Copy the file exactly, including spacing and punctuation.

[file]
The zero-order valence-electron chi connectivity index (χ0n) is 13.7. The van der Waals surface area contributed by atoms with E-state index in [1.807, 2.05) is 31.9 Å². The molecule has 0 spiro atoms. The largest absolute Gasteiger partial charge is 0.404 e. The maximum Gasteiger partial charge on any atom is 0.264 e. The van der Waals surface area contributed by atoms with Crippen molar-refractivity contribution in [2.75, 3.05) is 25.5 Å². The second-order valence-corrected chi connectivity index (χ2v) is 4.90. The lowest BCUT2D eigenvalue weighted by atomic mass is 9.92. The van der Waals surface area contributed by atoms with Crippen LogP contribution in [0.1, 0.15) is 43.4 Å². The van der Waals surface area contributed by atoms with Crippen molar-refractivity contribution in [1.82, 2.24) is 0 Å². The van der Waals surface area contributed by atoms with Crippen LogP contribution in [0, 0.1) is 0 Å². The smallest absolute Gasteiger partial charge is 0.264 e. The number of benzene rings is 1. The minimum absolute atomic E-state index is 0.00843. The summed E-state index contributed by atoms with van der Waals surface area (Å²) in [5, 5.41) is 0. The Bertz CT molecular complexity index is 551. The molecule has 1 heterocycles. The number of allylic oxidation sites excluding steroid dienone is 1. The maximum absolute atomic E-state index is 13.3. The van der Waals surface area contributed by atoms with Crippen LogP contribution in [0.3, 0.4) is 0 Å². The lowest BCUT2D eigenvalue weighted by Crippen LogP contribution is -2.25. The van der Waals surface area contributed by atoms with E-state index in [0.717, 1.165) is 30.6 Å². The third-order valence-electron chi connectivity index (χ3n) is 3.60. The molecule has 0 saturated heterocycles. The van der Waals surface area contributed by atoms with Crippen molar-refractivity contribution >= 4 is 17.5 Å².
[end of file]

The zero-order valence-electron chi connectivity index (χ0n) is 13.7. The van der Waals surface area contributed by atoms with E-state index in [1.807, 2.05) is 31.9 Å². The molecule has 0 spiro atoms. The largest absolute Gasteiger partial charge is 0.404 e. The maximum Gasteiger partial charge on any atom is 0.264 e. The van der Waals surface area contributed by atoms with Crippen molar-refractivity contribution in [2.75, 3.05) is 25.5 Å². The second-order valence-corrected chi connectivity index (χ2v) is 4.90. The lowest BCUT2D eigenvalue weighted by atomic mass is 9.92. The van der Waals surface area contributed by atoms with Crippen LogP contribution in [0.1, 0.15) is 43.4 Å². The van der Waals surface area contributed by atoms with Crippen molar-refractivity contribution in [1.82, 2.24) is 0 Å². The van der Waals surface area contributed by atoms with Crippen LogP contribution in [0, 0.1) is 0 Å². The smallest absolute Gasteiger partial charge is 0.264 e. The number of benzene rings is 1. The minimum absolute atomic E-state index is 0.00843. The summed E-state index contributed by atoms with van der Waals surface area (Å²) in [5, 5.41) is 0. The Bertz CT molecular complexity index is 551. The molecule has 1 heterocycles. The number of allylic oxidation sites excluding steroid dienone is 1. The maximum absolute atomic E-state index is 13.3. The van der Waals surface area contributed by atoms with Crippen LogP contribution in [0.3, 0.4) is 0 Å². The lowest BCUT2D eigenvalue weighted by Crippen LogP contribution is -2.25. The van der Waals surface area contributed by atoms with E-state index in [0.717, 1.165) is 30.6 Å². The third-order valence-electron chi connectivity index (χ3n) is 3.60. The molecule has 0 saturated heterocycles. The van der Waals surface area contributed by atoms with Crippen molar-refractivity contribution >= 4 is 17.5 Å².